SpringerLink
Forum Springer Astron. Astrophys.
Forum Whats New Search Orders


Astron. Astrophys. 363, 675-691 (2000)

Previous Section Next Section Title Page Table of Contents

1. Introduction

As the Sun's nearest stellar neighbors, the two members of the visual binary [FORMULA] Centauri A & B (G2V + K1V) provide the most accurate potentiality of testing stellar physics in conditions slightly different from the solar ones and then deserve undivided attention for internal structure modeling and oscillation frequency calculations. By coincidence, the masses and the spectral types of components A/B (HD 128620/1, IDS 14328-6025 A/B, Hipparcos 71 683/1) bracket those of the Sun. The high apparent brightness and the large parallax imply that surface abundances and astrometric parameters are known better than for any star (except the Sun. The basic intent of this paper is to model [FORMULA] Cen A & B using updated physics. This allows to predict the p-mode oscillation frequencies, which will be useful to exploit future asteroseismological observations as expected, for instance, from the project Concordiastro at the South Pole (Fossat et al. 2000). Also, as "solar like stars", the two components are primary targets for the MONS (Kjeldsen et al. 1999b) spatial mission and their oscillations are expected to be well separated in the frequency spectrum.

Based on the reasonable hypothesis of a common origin for both components, i.e. same initial chemical composition and age, the calibration of a binary system consists in determining a consistent evolutionary history for the double star, given (1) the positions of the two components in a H-R diagram, (2) the stellar masses and, (3) the present day surface chemical composition. The goal is to compute evolutionary models that reproduce the observations. This procedure yields estimates for the age [FORMULA], the initial helium mass fraction [FORMULA] and initial metallicity [FORMULA] (logarithm of the number abundances of iron to hydrogen relative to the solar value), which are fundamental quantities for our understanding of the galactic chemical evolution. We also derive values of the "mixing-length parameter" or "convection parameter" [FORMULA], ratio of the mixing-length to the pressure scale height. Once the initial masses and the physics are fixed, the modeling of the two components A & B of a binary system requires a set [FORMULA] of five so-called modeling parameters:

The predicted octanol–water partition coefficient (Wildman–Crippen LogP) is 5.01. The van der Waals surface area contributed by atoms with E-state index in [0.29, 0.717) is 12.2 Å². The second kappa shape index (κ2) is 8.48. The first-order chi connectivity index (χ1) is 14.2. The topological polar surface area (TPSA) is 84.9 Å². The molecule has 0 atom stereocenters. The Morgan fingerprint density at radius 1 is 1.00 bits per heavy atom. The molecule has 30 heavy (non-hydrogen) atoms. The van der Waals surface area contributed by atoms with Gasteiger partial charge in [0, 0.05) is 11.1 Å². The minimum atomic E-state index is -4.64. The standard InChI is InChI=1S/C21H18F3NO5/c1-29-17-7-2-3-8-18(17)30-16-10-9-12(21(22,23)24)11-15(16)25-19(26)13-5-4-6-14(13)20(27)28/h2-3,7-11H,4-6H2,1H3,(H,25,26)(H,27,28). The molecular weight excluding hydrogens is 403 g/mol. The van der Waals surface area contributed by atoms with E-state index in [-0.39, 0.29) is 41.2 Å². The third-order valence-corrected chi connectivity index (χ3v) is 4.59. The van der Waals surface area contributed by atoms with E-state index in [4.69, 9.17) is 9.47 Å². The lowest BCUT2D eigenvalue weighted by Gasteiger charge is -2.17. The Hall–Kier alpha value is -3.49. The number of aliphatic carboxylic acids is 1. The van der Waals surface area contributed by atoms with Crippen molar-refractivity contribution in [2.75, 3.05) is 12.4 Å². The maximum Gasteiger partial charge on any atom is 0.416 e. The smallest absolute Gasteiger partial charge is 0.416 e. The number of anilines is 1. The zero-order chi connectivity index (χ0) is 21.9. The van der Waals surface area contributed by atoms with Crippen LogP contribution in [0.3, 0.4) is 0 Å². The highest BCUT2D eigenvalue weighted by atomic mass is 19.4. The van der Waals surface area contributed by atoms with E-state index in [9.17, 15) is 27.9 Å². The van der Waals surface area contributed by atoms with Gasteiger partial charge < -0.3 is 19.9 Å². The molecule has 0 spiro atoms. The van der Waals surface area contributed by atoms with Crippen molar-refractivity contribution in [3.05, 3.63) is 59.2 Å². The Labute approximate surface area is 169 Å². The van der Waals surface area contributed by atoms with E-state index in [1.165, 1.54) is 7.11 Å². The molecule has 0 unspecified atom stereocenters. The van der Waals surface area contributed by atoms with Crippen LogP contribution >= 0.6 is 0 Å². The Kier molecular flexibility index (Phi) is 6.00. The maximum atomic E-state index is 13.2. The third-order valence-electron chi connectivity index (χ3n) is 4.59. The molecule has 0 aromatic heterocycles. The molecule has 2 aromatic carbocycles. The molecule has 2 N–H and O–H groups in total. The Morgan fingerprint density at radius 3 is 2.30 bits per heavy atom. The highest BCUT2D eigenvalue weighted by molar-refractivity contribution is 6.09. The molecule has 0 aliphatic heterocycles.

[EQUATION]

In most cases there are only four reliable observables namely, the effective temperatures [FORMULA] and the luminosities [FORMULA] or the gravity [FORMULA] of each component. Therefore, one of the unknowns has to be fixed. Very often the mixing-length parameters are assumed to be the same for both components, even if the mass ratio differs significantly from unity. Once detailed spectroscopic analyses have been performed on the system, the precise present day surface metallicities of stars come as additional observational constraints.

In this paper we attempt to reproduce the observed metallicities and, if possible, the lithium depletion by means of models including microscopic diffusion. We calibrate the binary system using both Böhm-Vitense's (1958, hereafter MLTBV) and Canuto & Mazitelli (1991, 1992, hereafter MLTCM) mixing-length convection theories.

The paper is divided as follows: in Sect. 2, we recall the main results obtained in previous theoretical works and, in Sect. 3, we emphasize the difficulties related to the choice of mixing-length parameters. In Sect. 4, we discuss the modeling of the transport processes acting beneath the convection zone. The observational material, relevant to the evolutionary status of [FORMULA] Cen and available in the literature, is collected in Sect. 5. The method of calibration is described in Sect. 6. In Sect. 7, we present the stellar modeling procedure. In Sect. 8, we give the results with emphasis on the seismological analysis. We summarize our results and conclude in Sect. 9.

Previous Section Next Section Title Page Table of Contents

© European Southern Observatory (ESO) 2000

Online publication: December 11, 2000
helpdesk.link@springer.de